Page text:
To solve equation (7) numerically, we first applied a Galerkin formulation and then utilized the finite element method with linear basis functions and tetrahedral volume elements. The finite element method has three strengths over other methods for this type of computation. First, it allows explicit modeling of the anisotropic conductivities of skeletal muscle. The finite element method computes an estimate of the potential field over each element, taking into account the material properties of each individual element. Therefore, it is possible to specify different conductivity tensors over different regions, or even for each element. Secondly, the finite element method supports unstructured meshes. This permits us to use an adaptive, unstructured mesh density that can model complicated geometries while simultaneously minimizing numerical discretization error. Finally, as long as tissue regions are identified and boundaries are maintained, the finite element method allows very flexible assignment of tissue characteristics. For example, altering the conductivity of the lungs required changing only a single entry in a look-up table that linked tissue types with conductivity values.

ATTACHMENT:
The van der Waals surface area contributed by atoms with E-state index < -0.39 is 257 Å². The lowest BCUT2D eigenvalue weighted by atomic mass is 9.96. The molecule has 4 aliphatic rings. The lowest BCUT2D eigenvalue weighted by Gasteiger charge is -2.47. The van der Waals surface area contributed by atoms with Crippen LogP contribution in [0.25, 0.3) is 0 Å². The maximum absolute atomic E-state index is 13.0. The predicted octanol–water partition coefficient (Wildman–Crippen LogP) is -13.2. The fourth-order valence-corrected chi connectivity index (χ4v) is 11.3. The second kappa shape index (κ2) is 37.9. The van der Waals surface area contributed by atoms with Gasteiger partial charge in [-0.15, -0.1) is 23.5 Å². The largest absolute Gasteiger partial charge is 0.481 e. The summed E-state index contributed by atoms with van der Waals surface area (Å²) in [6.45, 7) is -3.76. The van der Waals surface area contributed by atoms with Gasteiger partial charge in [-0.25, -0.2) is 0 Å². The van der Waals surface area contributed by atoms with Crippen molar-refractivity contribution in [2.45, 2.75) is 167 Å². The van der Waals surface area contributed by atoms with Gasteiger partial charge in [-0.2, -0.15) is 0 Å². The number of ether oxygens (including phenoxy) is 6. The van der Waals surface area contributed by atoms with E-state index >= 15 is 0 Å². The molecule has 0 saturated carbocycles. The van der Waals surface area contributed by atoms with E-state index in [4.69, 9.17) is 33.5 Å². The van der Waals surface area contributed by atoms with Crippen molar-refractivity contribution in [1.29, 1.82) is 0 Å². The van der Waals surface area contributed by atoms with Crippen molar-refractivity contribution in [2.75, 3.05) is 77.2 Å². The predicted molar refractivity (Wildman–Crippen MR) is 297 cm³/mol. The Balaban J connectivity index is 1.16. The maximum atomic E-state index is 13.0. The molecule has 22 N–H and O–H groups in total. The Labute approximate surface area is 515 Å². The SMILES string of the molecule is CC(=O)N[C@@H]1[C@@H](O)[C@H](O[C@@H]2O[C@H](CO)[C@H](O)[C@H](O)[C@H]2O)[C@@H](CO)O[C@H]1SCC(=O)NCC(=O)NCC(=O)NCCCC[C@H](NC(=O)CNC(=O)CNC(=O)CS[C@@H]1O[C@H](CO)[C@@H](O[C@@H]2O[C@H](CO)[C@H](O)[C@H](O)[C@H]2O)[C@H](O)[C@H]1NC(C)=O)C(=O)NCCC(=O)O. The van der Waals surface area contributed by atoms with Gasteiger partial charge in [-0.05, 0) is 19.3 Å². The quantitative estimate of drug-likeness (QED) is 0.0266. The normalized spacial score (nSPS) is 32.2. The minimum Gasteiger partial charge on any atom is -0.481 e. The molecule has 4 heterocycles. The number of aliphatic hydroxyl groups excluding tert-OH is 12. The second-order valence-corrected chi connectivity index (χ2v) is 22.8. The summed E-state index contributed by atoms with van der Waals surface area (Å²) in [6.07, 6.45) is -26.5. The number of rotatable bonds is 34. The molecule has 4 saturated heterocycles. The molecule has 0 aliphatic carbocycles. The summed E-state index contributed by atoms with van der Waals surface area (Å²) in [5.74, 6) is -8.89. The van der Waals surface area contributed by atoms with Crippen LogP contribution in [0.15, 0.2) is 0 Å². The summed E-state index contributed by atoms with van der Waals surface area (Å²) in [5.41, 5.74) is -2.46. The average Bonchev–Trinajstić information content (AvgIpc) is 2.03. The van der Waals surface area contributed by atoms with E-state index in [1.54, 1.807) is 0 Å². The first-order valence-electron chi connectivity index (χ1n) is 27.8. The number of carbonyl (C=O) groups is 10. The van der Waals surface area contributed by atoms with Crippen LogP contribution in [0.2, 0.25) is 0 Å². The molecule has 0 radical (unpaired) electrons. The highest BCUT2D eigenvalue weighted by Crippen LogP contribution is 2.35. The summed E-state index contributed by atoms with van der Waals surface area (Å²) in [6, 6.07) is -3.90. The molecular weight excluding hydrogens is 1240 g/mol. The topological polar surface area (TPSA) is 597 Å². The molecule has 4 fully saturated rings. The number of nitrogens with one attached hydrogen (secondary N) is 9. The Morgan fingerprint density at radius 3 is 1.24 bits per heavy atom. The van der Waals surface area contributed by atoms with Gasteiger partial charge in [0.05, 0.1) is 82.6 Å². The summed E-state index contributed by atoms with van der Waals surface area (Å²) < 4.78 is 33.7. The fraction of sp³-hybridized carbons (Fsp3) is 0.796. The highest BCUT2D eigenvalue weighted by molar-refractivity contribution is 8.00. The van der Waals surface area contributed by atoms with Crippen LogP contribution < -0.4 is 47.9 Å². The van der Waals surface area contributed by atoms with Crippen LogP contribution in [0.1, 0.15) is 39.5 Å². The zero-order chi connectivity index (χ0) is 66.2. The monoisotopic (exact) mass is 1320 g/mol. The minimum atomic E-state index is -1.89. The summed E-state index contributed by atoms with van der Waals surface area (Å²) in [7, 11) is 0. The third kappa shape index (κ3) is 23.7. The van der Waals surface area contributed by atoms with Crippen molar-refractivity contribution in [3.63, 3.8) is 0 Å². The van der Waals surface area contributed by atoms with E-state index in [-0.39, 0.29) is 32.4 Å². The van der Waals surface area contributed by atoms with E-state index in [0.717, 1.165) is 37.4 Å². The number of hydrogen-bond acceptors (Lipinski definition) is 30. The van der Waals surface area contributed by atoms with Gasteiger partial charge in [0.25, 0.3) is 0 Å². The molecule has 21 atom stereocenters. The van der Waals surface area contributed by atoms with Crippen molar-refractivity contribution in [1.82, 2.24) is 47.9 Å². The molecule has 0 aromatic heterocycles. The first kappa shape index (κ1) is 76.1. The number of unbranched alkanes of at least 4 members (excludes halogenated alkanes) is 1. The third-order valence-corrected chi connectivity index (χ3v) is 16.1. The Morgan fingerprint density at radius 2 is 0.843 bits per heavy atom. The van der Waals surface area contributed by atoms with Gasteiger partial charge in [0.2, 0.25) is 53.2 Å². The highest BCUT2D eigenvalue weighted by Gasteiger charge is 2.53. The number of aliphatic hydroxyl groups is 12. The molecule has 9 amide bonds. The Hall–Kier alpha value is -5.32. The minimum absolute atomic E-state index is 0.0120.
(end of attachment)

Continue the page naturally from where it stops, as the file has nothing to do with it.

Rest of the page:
Applying the finite element method to equation (7) results in a system of linear equations, , where the matrix A contains the geometry and conductivity information for the problem and has the properties of being sparse, symmetric, and positive definite. The solution of this system provides the potential at each node in the discretized model geometry. Because the matrix A is symmetric and positive definite, a Choleski preconditioner can be used to accelerate the rate of convergence of iterative solvers. We utilized a preconditioned Incomplete Choleski Conjugate Gradient (ICCG) method to iteratively solve the linear system.